Despite its history, the gas chamber was advertised as an efficient and humane form of execution. At least it seemed that way to the observers...
The infamous lime green gas chamber at San Quentin, where all of California's death sentences are carried out. Today the room is used for lethal injections; California abolished execution by poison gas in 1995.
Image courtesy of the California Department of Corrections and Rehabilitation.
History: In 1921, lawmakers in the State of Nevada, horrified by the gruesome electric chair, sought a less violent form of execution. They decided to construct sealed chambers into which prisoners could be locked, chambers that would then be flooded with lethal cyanide gas. Nevada first used the procedure in 1924, and it remained popular for over 50 years, though it has since fallen out of favor due to some unexpected complications (see below). The last gas chamber execution took place in 1999, and only four states still allow it as an option.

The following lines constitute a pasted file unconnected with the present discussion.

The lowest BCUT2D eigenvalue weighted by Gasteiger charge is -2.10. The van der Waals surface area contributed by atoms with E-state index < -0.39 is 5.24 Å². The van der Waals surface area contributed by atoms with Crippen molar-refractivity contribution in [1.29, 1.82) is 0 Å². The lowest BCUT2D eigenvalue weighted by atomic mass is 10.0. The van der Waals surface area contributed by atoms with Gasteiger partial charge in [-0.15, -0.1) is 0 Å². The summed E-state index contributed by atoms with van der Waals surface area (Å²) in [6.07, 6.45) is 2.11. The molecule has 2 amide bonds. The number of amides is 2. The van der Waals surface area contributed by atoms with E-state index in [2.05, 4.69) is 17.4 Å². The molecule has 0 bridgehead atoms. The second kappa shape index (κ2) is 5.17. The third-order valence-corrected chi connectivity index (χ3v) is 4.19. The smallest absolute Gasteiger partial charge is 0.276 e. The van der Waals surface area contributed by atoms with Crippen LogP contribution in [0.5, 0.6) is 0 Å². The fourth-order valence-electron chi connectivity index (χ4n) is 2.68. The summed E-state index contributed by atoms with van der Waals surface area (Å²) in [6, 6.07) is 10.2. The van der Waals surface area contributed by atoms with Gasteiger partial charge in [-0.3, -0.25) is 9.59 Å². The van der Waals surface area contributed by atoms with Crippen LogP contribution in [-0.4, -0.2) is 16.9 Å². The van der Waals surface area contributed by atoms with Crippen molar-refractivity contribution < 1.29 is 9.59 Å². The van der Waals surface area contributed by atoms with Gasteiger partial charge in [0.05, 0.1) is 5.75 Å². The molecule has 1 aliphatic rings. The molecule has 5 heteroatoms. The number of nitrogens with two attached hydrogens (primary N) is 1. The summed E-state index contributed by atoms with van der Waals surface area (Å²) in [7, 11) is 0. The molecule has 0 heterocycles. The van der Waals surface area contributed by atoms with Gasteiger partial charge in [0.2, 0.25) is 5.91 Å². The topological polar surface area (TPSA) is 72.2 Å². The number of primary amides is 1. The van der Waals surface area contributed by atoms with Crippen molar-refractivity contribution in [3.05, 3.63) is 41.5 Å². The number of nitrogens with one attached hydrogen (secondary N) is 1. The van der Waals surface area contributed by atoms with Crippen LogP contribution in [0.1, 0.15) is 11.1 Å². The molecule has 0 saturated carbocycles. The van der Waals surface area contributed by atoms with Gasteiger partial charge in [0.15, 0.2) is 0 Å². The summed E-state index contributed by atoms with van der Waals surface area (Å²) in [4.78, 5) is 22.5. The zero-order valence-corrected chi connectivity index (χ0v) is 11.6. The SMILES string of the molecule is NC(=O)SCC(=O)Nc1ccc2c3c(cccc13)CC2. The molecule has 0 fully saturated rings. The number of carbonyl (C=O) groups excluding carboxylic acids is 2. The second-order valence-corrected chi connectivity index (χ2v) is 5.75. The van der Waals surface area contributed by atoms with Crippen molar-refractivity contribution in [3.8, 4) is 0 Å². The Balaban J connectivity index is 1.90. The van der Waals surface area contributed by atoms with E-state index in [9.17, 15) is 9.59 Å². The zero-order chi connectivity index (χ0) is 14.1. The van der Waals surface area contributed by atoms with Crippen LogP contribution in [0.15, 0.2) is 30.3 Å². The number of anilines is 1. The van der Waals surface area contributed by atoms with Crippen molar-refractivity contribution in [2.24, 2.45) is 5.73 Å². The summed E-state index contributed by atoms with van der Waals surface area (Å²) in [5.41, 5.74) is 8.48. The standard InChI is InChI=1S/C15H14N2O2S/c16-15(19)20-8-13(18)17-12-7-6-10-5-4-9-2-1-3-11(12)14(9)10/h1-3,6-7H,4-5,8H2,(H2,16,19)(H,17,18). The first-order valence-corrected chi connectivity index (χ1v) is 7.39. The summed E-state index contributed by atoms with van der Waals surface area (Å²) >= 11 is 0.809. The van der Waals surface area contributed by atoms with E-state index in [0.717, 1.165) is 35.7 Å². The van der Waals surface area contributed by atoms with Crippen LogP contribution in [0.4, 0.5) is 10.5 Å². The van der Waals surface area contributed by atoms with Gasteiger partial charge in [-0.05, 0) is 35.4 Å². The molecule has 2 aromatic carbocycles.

Unsavory Overtones: Cyanide gas (Zyklon B) was Nazi Germany's primary means of mass murder during the Holocaust, as it could be used to kill as many as 2,500 people at once.
How It Works: The prisoner is strapped to a chair inside a sealed gas chamber. The executioner (standing outside of the chamber) pulls a lever dropping potassium cyanide pellets into a vat of sulfuric acid, flooding the chamber with lethal hydrogen cyanide gas.
Complications: Death can be extremely slow and painful, as demonstrated in several high-profile executions from the 1980s and 1990s. One of the more infamous was that of Jimmy Lee Gray in 1983, who frantically gasped, moaned, and slammed his head into a steel pipe for ten minutes as the cyanide slowly took effect. In 1996, the 9th Circuit Court of Appeals ruled that execution by poison gas constitutes cruel and unusual punishment.